Online Nomad-ity and Onenote
> Some thoughts about Microsoft's latest moves.
You know what, I see the big deal. But I don't think it’s Oneone itself - at least not the stage it is now. The potential is in the new thinking behind it: Microsoft is finally growing up. Like a little boy screaming “me too!” and turning into adult, Microsoft finally understands the world doesn’t work the way it wishes it would.
As a Chromebook-Android user, there’s very little (if at all) Onenote can do that I can’t get somewhere else. People compare Onenote to Evernote left and right, because Evernote is to note taking what Apple is to computers and what Facebook is to social media. There’s one issue though: Microsoft isn't trying to sell us Onenote, it’s trying to sell Office, with Onenote as an incentive. In other words, Onenote is meant to be the gateway to lead people into Microsoft Office. And you know what, with the new “play nice” mindset, they might succeed. With other people, anyway.
The program was obviously meant to be used as the full-version in Office, Mac or PC. I didn't try these yet, and the fact that I have to in order to appreciate Onenote completely already tells me I shouldn’t. For now, the Android version seems to be more capable (or at least more optimized) than the web version. The requirements to capture ideas quickly are there: one click on a widget and you can record audio, snap a picture, or type something. These feature exist in any respectable note-taking app today, and do not stand out in any way. As a matter of fact, I’m thinking Google Keep is probably better suited for a Google-synced person, such as myself.
While Onenote should be great for formatting notes (back in college, it was my favorite note taking app for this reason), none of these features exist on the Android or the web version. Again, I understand that the point is to download the program to a Windows PC or Mac and use it there, but I use my Windows computer as a backup computer, and I’m not going to change that anytime soon. It seems many people favor OneNote going the Android and web way due to nostalgia and hope, not so much current facts.
Time for a little metaphor.
Six years ago, I moved to the city and gave up my car. I never looked back. Even though I visit relatives and friends in the suburbs (and other states), I don't feel the need to own a car again. I remember how to drive, I can rent a car if I really have to, but the concept of owning one to get around is complicated and expensive. I understand what owning a car means for many people: their job, driving their kids to school, hanging out with friends. Owning a car is not a bad idea, but it’s a different lifestyle, one I left in the past, where I think it belongs.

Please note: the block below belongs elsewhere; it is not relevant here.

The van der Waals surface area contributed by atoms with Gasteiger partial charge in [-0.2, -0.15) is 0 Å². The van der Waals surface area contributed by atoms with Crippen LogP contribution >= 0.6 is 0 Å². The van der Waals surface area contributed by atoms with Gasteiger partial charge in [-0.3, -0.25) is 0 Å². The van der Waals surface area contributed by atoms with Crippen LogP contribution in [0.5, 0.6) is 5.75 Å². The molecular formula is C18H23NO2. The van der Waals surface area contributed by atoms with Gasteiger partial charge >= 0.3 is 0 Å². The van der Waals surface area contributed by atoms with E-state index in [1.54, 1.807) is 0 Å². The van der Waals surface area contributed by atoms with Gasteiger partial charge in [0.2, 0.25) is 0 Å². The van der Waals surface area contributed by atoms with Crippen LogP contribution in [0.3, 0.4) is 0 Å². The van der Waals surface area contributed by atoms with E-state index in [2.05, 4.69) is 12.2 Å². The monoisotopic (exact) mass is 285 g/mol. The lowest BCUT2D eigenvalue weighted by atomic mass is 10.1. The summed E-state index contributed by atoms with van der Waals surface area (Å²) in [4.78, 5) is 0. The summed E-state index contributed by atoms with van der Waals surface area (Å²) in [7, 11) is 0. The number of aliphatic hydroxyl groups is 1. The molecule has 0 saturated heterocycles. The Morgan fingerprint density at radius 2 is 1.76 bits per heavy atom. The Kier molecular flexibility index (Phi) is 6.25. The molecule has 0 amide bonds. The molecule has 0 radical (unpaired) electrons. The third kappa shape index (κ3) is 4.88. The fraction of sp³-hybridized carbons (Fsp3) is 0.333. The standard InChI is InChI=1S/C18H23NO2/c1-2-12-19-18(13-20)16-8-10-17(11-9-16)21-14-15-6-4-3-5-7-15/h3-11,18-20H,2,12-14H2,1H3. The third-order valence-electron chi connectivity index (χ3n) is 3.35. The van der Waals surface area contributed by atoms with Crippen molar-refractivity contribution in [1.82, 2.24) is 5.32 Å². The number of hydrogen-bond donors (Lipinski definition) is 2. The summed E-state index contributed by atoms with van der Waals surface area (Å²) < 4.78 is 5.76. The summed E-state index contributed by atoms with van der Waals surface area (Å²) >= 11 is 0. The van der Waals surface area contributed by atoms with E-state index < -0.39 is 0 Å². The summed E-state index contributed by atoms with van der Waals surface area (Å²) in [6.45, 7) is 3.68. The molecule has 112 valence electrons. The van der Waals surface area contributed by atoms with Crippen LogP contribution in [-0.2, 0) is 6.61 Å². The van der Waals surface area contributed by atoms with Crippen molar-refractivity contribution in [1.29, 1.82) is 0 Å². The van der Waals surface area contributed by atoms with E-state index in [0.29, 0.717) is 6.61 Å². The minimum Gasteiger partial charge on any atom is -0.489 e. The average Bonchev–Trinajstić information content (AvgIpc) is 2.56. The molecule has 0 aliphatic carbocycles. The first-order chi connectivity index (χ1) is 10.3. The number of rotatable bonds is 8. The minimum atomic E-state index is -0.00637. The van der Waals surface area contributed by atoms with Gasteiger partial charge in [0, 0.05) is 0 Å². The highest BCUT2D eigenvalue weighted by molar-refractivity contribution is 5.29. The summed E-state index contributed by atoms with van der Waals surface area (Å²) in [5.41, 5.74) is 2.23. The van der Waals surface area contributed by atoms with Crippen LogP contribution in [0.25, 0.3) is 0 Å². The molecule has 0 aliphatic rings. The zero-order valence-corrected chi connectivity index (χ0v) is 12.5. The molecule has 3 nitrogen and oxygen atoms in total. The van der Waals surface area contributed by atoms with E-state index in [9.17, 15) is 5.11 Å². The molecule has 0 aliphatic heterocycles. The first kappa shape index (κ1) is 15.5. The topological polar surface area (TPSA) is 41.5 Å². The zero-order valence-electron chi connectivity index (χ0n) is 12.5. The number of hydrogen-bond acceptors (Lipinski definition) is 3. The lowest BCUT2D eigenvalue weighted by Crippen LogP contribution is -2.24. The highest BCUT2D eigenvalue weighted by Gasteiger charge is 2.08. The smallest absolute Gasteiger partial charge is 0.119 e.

I can't talk for people who depend on their Windows or Apple products, but that’s just it. I’m not a frequent visitor of the cloud, one that visits to check my Facebook feed and send a couple of emails. I’m a permanent resident. The idea of being tied down to a certain device or platform is restricting to me by principle. I use many Google products, but I do so just because they offer (in my opinion) the best cloud tools for my line of work, which is mostly writing. I use Evernote for what I believe they do best (organizing ideas), dropbox for what they do best (storing files), and Photoshop once a month for more complicated image manipulations. The concept of being tied down to one anything doesn’t make sense to me.
Back to Onenote. As a person on the go, one that captures ideas everywhere and all the time (which means no data connection at times, resorting to sticky notes, napkins, or the palm of my hand), it doesn't work for me. Anything that ties me back to my computers or phone specifically is fighting a very hard battle for my productivity.
I welcome Microsoft back into the real world. I think giving Onenote for free as a gateway to office is a great concept (capture ideas first, mold them into Office documents later). Further, their decision to finally reach out to Apple users and allow them to use Office products is not only a mature decision (Microsoft has been suffering from lack of maturity for a long time, if you ask me), it’s a vital business decision. I hope to see more innovation from them.